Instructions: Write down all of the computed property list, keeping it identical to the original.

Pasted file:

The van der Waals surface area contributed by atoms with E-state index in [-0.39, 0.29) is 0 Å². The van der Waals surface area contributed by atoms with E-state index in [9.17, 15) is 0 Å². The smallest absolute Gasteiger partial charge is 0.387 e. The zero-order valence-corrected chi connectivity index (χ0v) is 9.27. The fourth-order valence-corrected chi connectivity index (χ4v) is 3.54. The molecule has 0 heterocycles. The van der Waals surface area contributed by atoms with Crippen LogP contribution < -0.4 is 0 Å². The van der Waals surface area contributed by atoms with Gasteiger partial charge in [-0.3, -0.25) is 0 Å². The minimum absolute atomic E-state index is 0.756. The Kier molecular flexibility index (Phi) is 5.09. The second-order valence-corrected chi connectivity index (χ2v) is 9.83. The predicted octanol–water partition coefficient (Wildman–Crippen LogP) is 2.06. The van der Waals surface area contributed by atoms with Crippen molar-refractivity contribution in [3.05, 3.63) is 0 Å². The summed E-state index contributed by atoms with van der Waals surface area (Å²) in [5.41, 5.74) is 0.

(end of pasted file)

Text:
The van der Waals surface area contributed by atoms with E-state index in [-0.39, 0.29) is 0 Å². The van der Waals surface area contributed by atoms with E-state index in [9.17, 15) is 0 Å². The smallest absolute Gasteiger partial charge is 0.387 e. The zero-order valence-corrected chi connectivity index (χ0v) is 9.27. The fourth-order valence-corrected chi connectivity index (χ4v) is 3.54. The molecule has 0 heterocycles. The van der Waals surface area contributed by atoms with Crippen LogP contribution < -0.4 is 0 Å². The van der Waals surface area contributed by atoms with Gasteiger partial charge in [-0.3, -0.25) is 0 Å². The minimum absolute atomic E-state index is 0.756. The Kier molecular flexibility index (Phi) is 5.09. The second-order valence-corrected chi connectivity index (χ2v) is 9.83. The predicted octanol–water partition coefficient (Wildman–Crippen LogP) is 2.06. The van der Waals surface area contributed by atoms with Crippen molar-refractivity contribution in [3.05, 3.63) is 0 Å². The summed E-state index contributed by atoms with van der Waals surface area (Å²) in [5.41, 5.74) is 0.